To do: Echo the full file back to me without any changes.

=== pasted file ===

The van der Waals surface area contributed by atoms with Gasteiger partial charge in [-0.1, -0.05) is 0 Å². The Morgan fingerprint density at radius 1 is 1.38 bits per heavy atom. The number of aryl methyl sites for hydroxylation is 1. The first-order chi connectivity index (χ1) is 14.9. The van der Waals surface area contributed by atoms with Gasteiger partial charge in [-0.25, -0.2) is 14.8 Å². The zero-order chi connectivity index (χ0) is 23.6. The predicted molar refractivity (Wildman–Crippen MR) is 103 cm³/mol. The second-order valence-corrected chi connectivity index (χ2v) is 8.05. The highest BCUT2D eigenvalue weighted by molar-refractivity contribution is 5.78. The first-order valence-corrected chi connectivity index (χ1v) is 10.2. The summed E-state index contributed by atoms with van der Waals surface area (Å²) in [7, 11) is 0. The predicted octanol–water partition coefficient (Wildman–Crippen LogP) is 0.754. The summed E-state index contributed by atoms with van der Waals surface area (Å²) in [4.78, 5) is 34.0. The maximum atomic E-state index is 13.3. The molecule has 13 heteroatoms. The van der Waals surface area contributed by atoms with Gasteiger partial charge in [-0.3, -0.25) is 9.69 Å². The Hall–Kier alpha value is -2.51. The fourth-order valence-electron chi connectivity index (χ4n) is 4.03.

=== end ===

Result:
The van der Waals surface area contributed by atoms with Gasteiger partial charge in [-0.1, -0.05) is 0 Å². The Morgan fingerprint density at radius 1 is 1.38 bits per heavy atom. The number of aryl methyl sites for hydroxylation is 1. The first-order chi connectivity index (χ1) is 14.9. The van der Waals surface area contributed by atoms with Gasteiger partial charge in [-0.25, -0.2) is 14.8 Å². The zero-order chi connectivity index (χ0) is 23.6. The predicted molar refractivity (Wildman–Crippen MR) is 103 cm³/mol. The second-order valence-corrected chi connectivity index (χ2v) is 8.05. The highest BCUT2D eigenvalue weighted by molar-refractivity contribution is 5.78. The first-order valence-corrected chi connectivity index (χ1v) is 10.2. The summed E-state index contributed by atoms with van der Waals surface area (Å²) in [7, 11) is 0. The predicted octanol–water partition coefficient (Wildman–Crippen LogP) is 0.754. The summed E-state index contributed by atoms with van der Waals surface area (Å²) in [4.78, 5) is 34.0. The maximum atomic E-state index is 13.3. The molecule has 13 heteroatoms. The van der Waals surface area contributed by atoms with Gasteiger partial charge in [-0.3, -0.25) is 9.69 Å². The Hall–Kier alpha value is -2.51. The fourth-order valence-electron chi connectivity index (χ4n) is 4.03.